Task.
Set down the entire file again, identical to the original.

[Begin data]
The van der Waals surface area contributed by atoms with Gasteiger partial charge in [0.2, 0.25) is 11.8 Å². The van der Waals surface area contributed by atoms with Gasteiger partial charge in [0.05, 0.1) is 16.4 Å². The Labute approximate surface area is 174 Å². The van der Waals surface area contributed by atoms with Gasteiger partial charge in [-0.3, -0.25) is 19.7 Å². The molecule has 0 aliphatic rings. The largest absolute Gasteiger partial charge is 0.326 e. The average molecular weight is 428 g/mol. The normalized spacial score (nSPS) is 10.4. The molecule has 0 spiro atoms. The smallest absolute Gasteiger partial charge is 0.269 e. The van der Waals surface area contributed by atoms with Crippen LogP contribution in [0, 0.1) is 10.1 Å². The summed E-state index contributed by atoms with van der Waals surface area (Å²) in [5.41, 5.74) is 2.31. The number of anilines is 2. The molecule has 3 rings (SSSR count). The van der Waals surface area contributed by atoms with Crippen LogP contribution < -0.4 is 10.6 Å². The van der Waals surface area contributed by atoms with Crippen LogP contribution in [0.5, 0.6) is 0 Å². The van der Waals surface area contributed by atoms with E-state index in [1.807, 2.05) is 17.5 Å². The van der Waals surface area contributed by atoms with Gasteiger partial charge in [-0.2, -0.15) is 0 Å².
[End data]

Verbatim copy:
The van der Waals surface area contributed by atoms with Gasteiger partial charge in [0.2, 0.25) is 11.8 Å². The van der Waals surface area contributed by atoms with Gasteiger partial charge in [0.05, 0.1) is 16.4 Å². The Labute approximate surface area is 174 Å². The van der Waals surface area contributed by atoms with Gasteiger partial charge in [-0.3, -0.25) is 19.7 Å². The molecule has 0 aliphatic rings. The largest absolute Gasteiger partial charge is 0.326 e. The average molecular weight is 428 g/mol. The normalized spacial score (nSPS) is 10.4. The molecule has 0 spiro atoms. The smallest absolute Gasteiger partial charge is 0.269 e. The van der Waals surface area contributed by atoms with Crippen LogP contribution in [0, 0.1) is 10.1 Å². The summed E-state index contributed by atoms with van der Waals surface area (Å²) in [5.41, 5.74) is 2.31. The number of anilines is 2. The molecule has 3 rings (SSSR count). The van der Waals surface area contributed by atoms with Crippen LogP contribution < -0.4 is 10.6 Å². The van der Waals surface area contributed by atoms with Crippen LogP contribution in [0.5, 0.6) is 0 Å². The van der Waals surface area contributed by atoms with E-state index in [1.807, 2.05) is 17.5 Å². The van der Waals surface area contributed by atoms with Gasteiger partial charge in [-0.2, -0.15) is 0 Å².